Last month BP brought in its big guns to give a presentation to highlight the company’s strategy going forward amid growing concerns among its investors for the company’s future. There is a growing impatience to get the share price back to its value prior to the pre Deep Water Horizon incident, when BP almost lost 55% of its share price value and investors believe that they have given BP ample time to recover it.
The presentation included the usual talk about streamlining the organisation by cutting capital and cash costs, managing growth going forward through carefully selected projects and managing investments and partnerships (such as the 10% stake in ADCO, 19.75% stake in the Russian Oil Giant, Rosneft).
There were also attempts to ease investors' concerns by saying that it will generate strong levels of free cash flows by 2021 driven by growth in its upstream and downstream businesses.
I will focus on two particular areas and then try to highlight some of the issues.
Seven start-ups in 2017; $15-17 bln per year organic capital expenditure to 2021.
BP said that it expects to add 1 mln bbl/d of new oil equivalent production by 2021 to its 2016 value, based on the back of six projects that came online last year, seven projects that are expected to start up in 2017 and nine projects which will be placed into service in the subsequent years.
It said it aims to generate free cash flows of $13-$14 bln in 2021, assuming a $55/ bbl price environment, from its upstream business and another $9-$10 from its downstream business. They hope to achieve this with the increased higher margin production, coupled with operational efficiencies.
They also increased the cash flow breakeven price to $60 a barrel from their previous estimate of $55/bbl; this was due to increased spending in 2017 on capital investment with CFO Brian Gilvary commenting “this increase in capital has a near term “technical” effect of raising our forecast organic cash rebalance point to around $60 per barrel by end 2017 before reducing steadily thereafter”.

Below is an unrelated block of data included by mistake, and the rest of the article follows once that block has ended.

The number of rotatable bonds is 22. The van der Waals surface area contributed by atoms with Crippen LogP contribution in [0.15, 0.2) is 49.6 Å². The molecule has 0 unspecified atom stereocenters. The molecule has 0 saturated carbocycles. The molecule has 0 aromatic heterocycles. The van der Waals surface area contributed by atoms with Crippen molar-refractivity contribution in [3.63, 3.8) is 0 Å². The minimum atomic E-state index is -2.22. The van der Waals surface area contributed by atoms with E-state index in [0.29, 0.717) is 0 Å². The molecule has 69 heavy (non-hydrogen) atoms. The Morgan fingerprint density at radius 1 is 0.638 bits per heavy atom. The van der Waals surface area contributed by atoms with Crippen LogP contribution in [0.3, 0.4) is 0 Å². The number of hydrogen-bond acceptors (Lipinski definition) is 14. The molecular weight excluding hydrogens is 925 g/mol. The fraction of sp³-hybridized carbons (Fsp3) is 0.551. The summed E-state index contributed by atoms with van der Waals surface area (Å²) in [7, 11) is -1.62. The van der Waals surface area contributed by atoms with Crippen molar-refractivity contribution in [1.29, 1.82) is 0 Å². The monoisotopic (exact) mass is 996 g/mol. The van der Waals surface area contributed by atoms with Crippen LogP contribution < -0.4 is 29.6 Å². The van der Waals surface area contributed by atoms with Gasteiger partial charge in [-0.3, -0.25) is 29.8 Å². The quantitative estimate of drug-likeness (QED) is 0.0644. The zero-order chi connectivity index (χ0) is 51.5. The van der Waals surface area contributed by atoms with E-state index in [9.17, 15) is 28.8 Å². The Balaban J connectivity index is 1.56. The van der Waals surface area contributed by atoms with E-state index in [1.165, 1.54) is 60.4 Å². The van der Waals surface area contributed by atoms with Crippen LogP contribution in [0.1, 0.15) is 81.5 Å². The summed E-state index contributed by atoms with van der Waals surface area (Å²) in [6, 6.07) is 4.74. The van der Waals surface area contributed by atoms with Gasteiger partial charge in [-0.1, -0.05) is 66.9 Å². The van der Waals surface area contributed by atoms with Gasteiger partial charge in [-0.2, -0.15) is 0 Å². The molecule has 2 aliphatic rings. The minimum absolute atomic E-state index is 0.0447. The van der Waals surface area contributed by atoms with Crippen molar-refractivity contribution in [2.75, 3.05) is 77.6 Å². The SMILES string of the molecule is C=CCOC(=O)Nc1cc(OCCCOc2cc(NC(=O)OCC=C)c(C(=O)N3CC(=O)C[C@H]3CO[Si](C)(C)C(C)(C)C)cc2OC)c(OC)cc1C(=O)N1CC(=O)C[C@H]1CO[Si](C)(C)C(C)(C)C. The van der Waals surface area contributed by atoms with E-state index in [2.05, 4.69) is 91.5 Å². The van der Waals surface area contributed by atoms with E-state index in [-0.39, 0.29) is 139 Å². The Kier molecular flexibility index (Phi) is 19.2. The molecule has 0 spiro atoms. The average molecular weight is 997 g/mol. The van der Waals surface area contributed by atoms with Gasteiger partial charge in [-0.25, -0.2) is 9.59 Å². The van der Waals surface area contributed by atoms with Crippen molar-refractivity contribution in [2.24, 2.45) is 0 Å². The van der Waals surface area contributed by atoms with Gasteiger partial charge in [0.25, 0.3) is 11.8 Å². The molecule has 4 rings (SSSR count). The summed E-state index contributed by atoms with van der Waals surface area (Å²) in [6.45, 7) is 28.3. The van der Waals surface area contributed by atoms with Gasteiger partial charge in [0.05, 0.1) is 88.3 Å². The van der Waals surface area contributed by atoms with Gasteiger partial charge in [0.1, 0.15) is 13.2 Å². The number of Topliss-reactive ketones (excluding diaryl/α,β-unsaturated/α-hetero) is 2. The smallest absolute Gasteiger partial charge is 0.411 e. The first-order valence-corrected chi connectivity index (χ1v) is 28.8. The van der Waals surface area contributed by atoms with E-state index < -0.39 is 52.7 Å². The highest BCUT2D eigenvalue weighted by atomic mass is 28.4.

With crude oil just trading at $48-$49/bbl, these projections present a huge problem; the oil giant currently doesn’t generate enough cash to pay for its generous dividend policy. What’s worse is that BP now needs the oil price to be around $60 a barrel in order for it to balance organic cash flows. Additionally, there is the issue of liabilities associated with the Deep Water Horizon accident, which is still ongoing and BP estimate that to be in the range of $4.5-5.5 bln.
In the current scenario, with another Shale and OPEC price war on the horizon, it doesn’t seem like that we are going to see the stability in oil prices as predicted last year after the OPEC production cuts, and the Saudi Oil ministers statements- “We will not bear the burden of free riders,” and “Saudi Arabia will not allow itself to be used by others. My colleagues have heard that privately, and now I’m saying it publicly.” do not induce much confidence. Last week saw the price gains made after the production cuts being completely wiped out on the back of growing inventories in the US and rising rig counts.
Last week, we also heard rumors of Exxon Mobil getting in touch with major BP stakeholders for a takeover. Although personally I do not see this happening, and I am basing my opinion on the political factors than financial reasons, it does show that not only the investors but other majors also realize BP’s precarious position and sense an opportunity.